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the big leagues embrace

the soul city sirens augusta’s women’s flat track roller derby

Kristina “Pink Sox” Perez of the soul city sirens (in blue) races against a skater of the Atlanta Rollergirls’ Apocalypstix. by Charlotte Shockey of {Magnolias’ Muse} Photography

On July 18, the Soul City Sirens – Augusta’s only all women’s flat track derby team – was accepted as an apprentice league in the Women’s Flat Track Derby Association, joining the ranks of more than 100 worldwide WFTDA roller derby leagues. WFTDA was established in 2004 to standardize the modern game of roller derby. It is the governing body for the sport and sets the standard for rules and safety regulations. WFTDA offers guidance and networking for member leagues; membership solidifies leagues’ legitimacy and their future in the world-wide derby community. As a WFTDA Apprentice League, the Soul City Sirens will benefit from the mentorship of a veteran league on the path to gaining full membership. “After three-and-a-half years of working on learning the sport of roller derby and forming a solid league, we are extremely excited to move on to the next step in our development by joining the national roller derby community,” said Jessica “Inskatiable” Thompson, the Siren’s league founder and president. Thompson, a librarian at Fort Gordon, cannot remember exactly how she initially learned about roller derby. “I heard about it from a friend, who had a friend who knew someone who played. I had never even been to a bout,” she said. Worldwide, women have been following in the strides of the Texas Rollergirls, the league commonly credited with the rebirth of roller derby. In the nine years since its revival, the grassroots sport has grown significantly. Today, derbyroster.com lists almost 900 active worldwide leagues. Thompson researched the concept online and attended a few regional league practices. “I realized it was something you could just do – you could just start a team,” she said. The Soul City Sirens was formed in January 2008. Thompson was not alone. The team quickly learned that roller derby was more than simply skating left and knocking each other down. “When you start a derby team, it’s like all of these girls trying to do something. People get all incensed about crazy stuff that doesn’t even matter, it’s because you aren’t focused on the point that it’s supposed to be a sport and a team,” she said. The confusion began to take away from sport, so taking a cue from several online derby forums and advice from the WFTDA, the Sirens established a board of directors and bylaws. By 2009, the Sirens were playing other regional teams and, at the end of the 2010 season, held a 9-1 record.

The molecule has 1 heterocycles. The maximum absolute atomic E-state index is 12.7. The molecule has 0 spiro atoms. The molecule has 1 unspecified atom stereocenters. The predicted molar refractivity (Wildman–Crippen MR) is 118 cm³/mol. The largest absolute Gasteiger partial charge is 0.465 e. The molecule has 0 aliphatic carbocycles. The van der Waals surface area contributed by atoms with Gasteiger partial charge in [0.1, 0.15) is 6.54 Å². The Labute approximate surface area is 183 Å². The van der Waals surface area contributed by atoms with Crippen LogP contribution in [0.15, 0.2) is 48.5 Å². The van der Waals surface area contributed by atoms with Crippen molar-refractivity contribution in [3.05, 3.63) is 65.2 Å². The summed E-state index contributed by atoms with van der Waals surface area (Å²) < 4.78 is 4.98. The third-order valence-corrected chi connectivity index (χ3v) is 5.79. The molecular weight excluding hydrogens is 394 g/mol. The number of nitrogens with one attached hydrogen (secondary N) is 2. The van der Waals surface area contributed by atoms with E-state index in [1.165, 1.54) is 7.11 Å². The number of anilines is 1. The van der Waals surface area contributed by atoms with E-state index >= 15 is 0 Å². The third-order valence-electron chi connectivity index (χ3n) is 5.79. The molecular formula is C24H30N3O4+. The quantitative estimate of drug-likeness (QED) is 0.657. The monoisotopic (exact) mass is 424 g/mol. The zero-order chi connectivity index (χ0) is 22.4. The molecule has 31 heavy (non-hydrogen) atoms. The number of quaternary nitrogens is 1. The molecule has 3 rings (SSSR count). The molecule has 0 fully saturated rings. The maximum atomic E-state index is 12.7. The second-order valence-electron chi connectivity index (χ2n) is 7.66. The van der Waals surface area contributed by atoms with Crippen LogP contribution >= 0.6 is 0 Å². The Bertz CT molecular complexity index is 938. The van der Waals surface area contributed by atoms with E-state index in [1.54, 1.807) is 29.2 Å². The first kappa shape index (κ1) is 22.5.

Modern roller derby is different from the 1970s staged bouts that sometimes air on late night television. Today’s skater-run leagues demand a strong commitment from each skater, and even more from the board. Thompson said that while many roller girls have said they don’t know what they did before roller derby, the board members agree they don’t know what they do now besides roller derby. “It takes over your life,” Thompson said. Kristan “Damn Yankee” Flores has been with the team since 2008 and is in her third term as vice president. She estimates that in addition to practice three times a week, she spends 10 to 15 hours a week doing derby business.

“I am truly a part of something big and I love every minute of it.” – LINDSEY “WREN A GADE” RIVERS

“I spend at least an hour every day keeping up with happenings,” she said. “I do everything from coordinating referees for our bouts, to making sure we have the correct color of bandanas.” Because of a knee injury, Flores is not currently an active bouting member of the team but she still spends as much time on skates as the others. Flores referees for other regional teams and, as head of training and recruitment, has overall responsibility for developing new skaters, known as “Fresh Meat.” She said her favorite part of the job is watching the new skaters progress from learning to be individual skaters to learning group skills.